TRAINING ELEMENTARY SCHOOL STUDENTS IN INFECTIOUS DISEASES MONITORING
George Washington University (UNITED STATES)
About this paper:
Appears in: INTED2011 Proceedings
Publication year: 2011
Conference name: 5th International Technology, Education and Development Conference
Dates: 7-9 March, 2011
Location: Valencia, Spain
Discuss a recent project to train elementary school students to improve the health of their community, while teaching important science and life skills.
George Washington University has a long-term relationship with a rural Mexican region, providing medical and public health services, as well as, health and science education. Local elementary school students are a frequent beneficiary of these programs and enjoy helping with the campaigns and improving their community. They have boundless energy and are the future decision makers for their community.
Trash and warming trends are global concerns that are increasing the likelihood of mosquito-borne diseases but this region has no official surveillance system.
Elementary school students of all ages were divided into teams to map land around their school. They identified standing water and its causes, as well as monitoring for the presence of mosquito larvae.
The second year the students expanded their monitoring to the entire town. They identified standing water, the presence of mosquito larvae, recorded the location and appearance of the site with a portable GPS unit and a camera, picked-up trash, and discussed with the landowners the methods to eliminate the standing water.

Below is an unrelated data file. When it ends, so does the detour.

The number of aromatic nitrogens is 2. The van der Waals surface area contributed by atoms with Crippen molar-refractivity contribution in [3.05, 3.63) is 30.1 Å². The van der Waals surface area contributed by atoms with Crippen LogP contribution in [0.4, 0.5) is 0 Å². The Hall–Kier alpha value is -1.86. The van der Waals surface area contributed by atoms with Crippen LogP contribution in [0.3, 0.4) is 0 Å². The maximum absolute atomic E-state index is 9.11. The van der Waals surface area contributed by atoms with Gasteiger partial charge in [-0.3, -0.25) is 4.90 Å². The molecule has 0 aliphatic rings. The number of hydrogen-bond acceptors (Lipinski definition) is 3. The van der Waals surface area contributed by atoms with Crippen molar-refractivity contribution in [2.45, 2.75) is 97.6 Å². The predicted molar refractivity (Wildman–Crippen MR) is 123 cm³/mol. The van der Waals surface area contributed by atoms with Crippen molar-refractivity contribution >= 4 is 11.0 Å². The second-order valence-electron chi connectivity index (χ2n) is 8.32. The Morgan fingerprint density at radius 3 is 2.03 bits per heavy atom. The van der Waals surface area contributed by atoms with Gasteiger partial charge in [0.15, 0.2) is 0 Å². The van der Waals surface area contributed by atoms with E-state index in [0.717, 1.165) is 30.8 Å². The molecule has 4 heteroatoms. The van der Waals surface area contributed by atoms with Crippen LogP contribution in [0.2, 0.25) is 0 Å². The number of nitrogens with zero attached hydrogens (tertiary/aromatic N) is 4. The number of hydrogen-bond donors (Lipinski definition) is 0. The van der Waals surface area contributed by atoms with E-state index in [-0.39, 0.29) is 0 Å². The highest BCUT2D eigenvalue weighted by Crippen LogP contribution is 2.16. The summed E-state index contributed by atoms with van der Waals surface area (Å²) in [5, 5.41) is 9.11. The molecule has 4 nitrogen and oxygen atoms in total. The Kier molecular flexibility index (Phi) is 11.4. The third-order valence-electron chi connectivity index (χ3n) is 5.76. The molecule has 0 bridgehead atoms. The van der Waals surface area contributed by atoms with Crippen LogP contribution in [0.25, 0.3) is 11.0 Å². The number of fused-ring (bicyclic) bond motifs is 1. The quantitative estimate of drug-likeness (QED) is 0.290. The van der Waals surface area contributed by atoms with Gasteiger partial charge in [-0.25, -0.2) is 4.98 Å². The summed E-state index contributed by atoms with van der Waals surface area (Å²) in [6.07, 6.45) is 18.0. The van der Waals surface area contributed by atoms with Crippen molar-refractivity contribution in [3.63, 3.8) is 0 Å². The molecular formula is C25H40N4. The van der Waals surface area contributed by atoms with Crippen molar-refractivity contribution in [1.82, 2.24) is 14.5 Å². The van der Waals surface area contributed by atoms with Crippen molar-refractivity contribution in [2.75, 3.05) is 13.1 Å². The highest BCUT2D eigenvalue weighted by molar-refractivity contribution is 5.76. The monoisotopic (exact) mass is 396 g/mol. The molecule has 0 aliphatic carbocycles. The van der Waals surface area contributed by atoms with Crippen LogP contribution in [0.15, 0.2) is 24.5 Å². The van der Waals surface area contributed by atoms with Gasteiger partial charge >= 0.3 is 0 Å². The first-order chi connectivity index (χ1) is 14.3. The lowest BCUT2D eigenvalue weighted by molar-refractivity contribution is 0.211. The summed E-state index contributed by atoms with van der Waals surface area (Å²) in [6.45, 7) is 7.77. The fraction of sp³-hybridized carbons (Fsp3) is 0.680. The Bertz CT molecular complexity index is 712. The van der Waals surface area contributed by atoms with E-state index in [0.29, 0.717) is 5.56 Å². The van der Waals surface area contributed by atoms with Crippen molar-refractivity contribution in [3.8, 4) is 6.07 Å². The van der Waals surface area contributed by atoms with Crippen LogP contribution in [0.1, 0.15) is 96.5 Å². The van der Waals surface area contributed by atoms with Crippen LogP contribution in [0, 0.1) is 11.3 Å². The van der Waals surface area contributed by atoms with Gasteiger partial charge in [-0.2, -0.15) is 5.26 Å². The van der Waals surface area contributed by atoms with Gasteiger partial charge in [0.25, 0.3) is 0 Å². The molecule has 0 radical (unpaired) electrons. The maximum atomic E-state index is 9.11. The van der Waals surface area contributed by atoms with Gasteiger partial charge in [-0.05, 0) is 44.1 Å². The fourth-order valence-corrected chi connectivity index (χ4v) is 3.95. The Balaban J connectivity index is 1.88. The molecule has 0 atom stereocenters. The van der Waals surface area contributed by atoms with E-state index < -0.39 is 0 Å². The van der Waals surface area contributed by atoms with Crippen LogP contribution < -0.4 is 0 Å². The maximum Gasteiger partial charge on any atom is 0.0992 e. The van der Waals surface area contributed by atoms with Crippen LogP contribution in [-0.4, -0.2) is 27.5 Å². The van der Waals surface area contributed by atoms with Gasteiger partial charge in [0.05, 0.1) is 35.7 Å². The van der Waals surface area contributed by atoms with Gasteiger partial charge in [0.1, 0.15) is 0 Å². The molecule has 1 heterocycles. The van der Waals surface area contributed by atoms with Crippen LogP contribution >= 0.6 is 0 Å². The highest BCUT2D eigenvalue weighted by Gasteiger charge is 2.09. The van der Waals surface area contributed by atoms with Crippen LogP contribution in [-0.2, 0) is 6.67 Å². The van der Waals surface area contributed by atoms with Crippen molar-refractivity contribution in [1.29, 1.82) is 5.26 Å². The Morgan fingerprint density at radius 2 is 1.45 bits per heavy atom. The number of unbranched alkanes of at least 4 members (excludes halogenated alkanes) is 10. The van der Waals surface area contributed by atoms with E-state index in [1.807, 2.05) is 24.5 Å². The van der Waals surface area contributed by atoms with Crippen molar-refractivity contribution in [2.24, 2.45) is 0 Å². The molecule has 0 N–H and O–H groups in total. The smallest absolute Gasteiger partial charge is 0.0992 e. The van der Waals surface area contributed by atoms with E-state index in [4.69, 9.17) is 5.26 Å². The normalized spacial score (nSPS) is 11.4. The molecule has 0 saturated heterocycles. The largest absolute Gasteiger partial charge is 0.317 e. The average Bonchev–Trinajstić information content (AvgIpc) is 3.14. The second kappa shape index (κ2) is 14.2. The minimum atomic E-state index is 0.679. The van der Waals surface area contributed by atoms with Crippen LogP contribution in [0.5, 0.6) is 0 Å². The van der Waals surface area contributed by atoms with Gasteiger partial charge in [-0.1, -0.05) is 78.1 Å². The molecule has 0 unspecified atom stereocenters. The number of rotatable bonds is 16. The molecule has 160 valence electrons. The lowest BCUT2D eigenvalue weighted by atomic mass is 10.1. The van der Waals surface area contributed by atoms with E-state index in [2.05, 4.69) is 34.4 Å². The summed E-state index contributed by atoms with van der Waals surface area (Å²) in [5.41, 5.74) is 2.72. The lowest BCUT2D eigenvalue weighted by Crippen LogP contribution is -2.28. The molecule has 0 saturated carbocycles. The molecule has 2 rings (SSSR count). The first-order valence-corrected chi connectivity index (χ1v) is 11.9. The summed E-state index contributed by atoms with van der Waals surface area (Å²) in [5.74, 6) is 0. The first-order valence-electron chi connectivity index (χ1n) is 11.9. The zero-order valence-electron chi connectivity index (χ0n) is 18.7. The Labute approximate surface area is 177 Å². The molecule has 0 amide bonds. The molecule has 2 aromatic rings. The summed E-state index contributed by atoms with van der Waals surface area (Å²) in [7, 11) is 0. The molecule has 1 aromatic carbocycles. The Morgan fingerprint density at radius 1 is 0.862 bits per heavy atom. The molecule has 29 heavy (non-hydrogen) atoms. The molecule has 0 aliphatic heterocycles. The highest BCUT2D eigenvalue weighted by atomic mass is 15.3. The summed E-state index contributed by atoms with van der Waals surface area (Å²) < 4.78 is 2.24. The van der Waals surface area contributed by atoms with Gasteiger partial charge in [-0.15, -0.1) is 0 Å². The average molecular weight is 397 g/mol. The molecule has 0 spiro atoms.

Other activities have included participating in an interactive science fair showing water testing and treatment.
The first year, students correctly 'identified trash, especially plastic trash, as a good source for the standing water needed for the mosquito life cycle.
The second year the students' data was sufficient to galvanize local and regional health and political leaders to take action just ahead of the area's first dengue fever outbreak, a mosquito-borne infection.
Elementary school children are an underused community asset. They successfully developed a community-based early warning system for dengue fever while having fun, learning science, public health, and advocacy skills, and participating in their region's development. Helping to solve real medical and health problems encourages children to become community leaders and understand decision-making, and can help stretch community resources for the implementation of needed public health and preventive services.
Keywords: Elementary School Science, Community Development, Public Health.